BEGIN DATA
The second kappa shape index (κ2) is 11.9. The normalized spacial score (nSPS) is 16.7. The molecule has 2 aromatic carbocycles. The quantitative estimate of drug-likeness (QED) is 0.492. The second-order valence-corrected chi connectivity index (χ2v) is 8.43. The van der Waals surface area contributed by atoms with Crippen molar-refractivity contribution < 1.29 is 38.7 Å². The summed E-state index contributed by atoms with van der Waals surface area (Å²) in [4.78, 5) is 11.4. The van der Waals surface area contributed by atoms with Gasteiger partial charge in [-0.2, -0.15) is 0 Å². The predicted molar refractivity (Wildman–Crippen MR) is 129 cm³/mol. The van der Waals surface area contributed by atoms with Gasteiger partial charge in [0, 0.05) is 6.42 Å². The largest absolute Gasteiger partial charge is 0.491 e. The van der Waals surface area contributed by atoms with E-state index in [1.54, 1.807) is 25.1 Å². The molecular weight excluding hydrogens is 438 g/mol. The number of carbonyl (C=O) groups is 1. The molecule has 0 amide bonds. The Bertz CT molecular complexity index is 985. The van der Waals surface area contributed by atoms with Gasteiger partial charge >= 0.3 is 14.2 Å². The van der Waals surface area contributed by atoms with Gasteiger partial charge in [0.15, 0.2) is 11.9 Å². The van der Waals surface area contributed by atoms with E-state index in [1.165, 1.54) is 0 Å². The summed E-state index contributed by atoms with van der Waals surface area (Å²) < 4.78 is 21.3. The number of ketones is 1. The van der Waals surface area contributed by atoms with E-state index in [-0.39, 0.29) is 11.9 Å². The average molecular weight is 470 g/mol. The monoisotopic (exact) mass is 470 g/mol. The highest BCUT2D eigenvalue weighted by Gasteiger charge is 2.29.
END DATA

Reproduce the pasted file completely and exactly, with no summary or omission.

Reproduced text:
The second kappa shape index (κ2) is 11.9. The normalized spacial score (nSPS) is 16.7. The molecule has 2 aromatic carbocycles. The quantitative estimate of drug-likeness (QED) is 0.492. The second-order valence-corrected chi connectivity index (χ2v) is 8.43. The van der Waals surface area contributed by atoms with Crippen molar-refractivity contribution < 1.29 is 38.7 Å². The summed E-state index contributed by atoms with van der Waals surface area (Å²) in [4.78, 5) is 11.4. The van der Waals surface area contributed by atoms with Gasteiger partial charge in [-0.2, -0.15) is 0 Å². The predicted molar refractivity (Wildman–Crippen MR) is 129 cm³/mol. The van der Waals surface area contributed by atoms with Gasteiger partial charge in [0, 0.05) is 6.42 Å². The largest absolute Gasteiger partial charge is 0.491 e. The van der Waals surface area contributed by atoms with E-state index in [1.54, 1.807) is 25.1 Å². The molecular weight excluding hydrogens is 438 g/mol. The number of carbonyl (C=O) groups is 1. The molecule has 0 amide bonds. The Bertz CT molecular complexity index is 985. The van der Waals surface area contributed by atoms with Gasteiger partial charge >= 0.3 is 14.2 Å². The van der Waals surface area contributed by atoms with Gasteiger partial charge in [0.15, 0.2) is 11.9 Å². The van der Waals surface area contributed by atoms with E-state index in [1.165, 1.54) is 0 Å². The summed E-state index contributed by atoms with van der Waals surface area (Å²) < 4.78 is 21.3. The number of ketones is 1. The van der Waals surface area contributed by atoms with E-state index in [-0.39, 0.29) is 11.9 Å². The average molecular weight is 470 g/mol. The monoisotopic (exact) mass is 470 g/mol. The highest BCUT2D eigenvalue weighted by Gasteiger charge is 2.29.